Object Classification (in millions of dollars)


Identification code 24–4571–0–4–805 2013 actual 2014 est. 2015 est.

Reimbursable obligations:
Personnel compensation:
11.1 Full-time permanent 248 243 266
11.5 Other personnel compensation 20 21 23



11.9 Total personnel compensation 268 264 289
12.1 Civilian personnel benefits 78 77 81
21.0 Travel and transportation of persons 21 18 20
22.0 Transportation of things 1 1 1
23.1 Rental payments to GSA 18 13 16
23.3 Communications, utilities, and miscellaneous charges 43 31 39
24.0 Printing and reproduction 1 2 2
25.2 Other services from non-Federal sources 1,208 1,096 1,152
26.0 Supplies and materials 4 5 5
31.0 Equipment 13 21 14



99.9 Total new obligations 1,655 1,528 1,619

Employment Summary


Identification code 24–4571–0–4–805 2013 actual 2014 est. 2015 est.

2001 Reimbursable civilian full-time equivalent employment 3,199 3,203 3,276

Trust Funds

Civil Service Retirement and Disability Fund

Special and Trust Fund Receipts (in millions of dollars)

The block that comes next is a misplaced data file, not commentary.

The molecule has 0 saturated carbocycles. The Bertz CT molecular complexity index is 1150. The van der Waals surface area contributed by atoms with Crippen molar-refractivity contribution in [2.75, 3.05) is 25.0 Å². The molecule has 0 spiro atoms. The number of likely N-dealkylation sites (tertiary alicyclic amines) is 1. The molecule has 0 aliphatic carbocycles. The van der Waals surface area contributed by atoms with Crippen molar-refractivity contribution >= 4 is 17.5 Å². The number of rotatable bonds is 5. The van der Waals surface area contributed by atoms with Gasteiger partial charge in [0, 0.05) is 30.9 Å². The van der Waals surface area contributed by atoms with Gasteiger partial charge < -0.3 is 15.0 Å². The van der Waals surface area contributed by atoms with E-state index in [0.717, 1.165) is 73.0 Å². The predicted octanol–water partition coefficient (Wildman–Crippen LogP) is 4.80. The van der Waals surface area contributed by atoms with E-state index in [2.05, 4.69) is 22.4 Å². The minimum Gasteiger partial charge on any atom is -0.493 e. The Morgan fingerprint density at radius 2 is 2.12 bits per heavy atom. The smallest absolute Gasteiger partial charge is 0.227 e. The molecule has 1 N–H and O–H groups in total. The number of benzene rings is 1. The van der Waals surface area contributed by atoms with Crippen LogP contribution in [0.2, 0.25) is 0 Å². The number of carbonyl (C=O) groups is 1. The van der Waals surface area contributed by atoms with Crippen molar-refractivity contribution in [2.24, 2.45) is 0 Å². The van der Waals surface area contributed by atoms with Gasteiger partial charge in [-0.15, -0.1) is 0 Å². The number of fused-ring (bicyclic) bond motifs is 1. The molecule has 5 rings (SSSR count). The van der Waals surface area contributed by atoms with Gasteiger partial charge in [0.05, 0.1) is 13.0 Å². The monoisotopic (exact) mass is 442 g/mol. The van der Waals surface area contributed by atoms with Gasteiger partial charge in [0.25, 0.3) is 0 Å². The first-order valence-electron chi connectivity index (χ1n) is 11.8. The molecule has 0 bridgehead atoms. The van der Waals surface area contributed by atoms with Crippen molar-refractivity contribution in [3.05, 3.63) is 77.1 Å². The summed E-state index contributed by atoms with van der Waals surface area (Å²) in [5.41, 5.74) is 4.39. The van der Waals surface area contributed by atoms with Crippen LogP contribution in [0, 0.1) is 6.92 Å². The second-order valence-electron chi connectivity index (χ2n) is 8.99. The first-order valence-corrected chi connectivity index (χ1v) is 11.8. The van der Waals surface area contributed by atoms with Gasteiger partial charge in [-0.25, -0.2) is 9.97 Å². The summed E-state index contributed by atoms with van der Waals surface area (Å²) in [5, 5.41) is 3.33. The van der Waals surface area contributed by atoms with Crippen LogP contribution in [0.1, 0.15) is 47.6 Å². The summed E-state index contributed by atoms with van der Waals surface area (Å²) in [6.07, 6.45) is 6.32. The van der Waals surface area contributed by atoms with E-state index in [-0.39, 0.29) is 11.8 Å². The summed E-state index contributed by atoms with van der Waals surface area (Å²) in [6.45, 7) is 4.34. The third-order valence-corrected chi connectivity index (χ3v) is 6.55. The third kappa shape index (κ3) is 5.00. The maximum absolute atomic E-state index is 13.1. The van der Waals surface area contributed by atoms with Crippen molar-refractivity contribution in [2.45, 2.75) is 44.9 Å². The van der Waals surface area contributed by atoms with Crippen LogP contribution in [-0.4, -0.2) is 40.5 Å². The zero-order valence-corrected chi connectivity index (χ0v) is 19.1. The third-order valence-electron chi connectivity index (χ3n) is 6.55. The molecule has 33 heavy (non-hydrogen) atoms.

Identification code 24–8135–0–7–602 2013 actual 2014 est. 2015 est.

0100 Balance, start of year 819,753 835,685 848,480
Adjustments:
0191 Rounding adjustment –2



0199 Balance, start of year 819,751 835,685 848,480
Receipts:
0200 Employee Contributions, Civil Service Retirement and Disability Fund 2,817 2,991 3,054
0201 District of Columbia Contributions, Civil Service Retirement and Disability Fund 26 25 23
0202 Employee Deposits, Redeposits and Other Contributions, Civil Service Retirement and Disability Fund 677 706 739
0240 Agency Contributions, Civil Service Retirement and Disability Fund 21,919 21,860 25,647
0241 Postal Service Agency Contributions, Civil Service Retirement and Disability Fund 2,882 3,047 3,282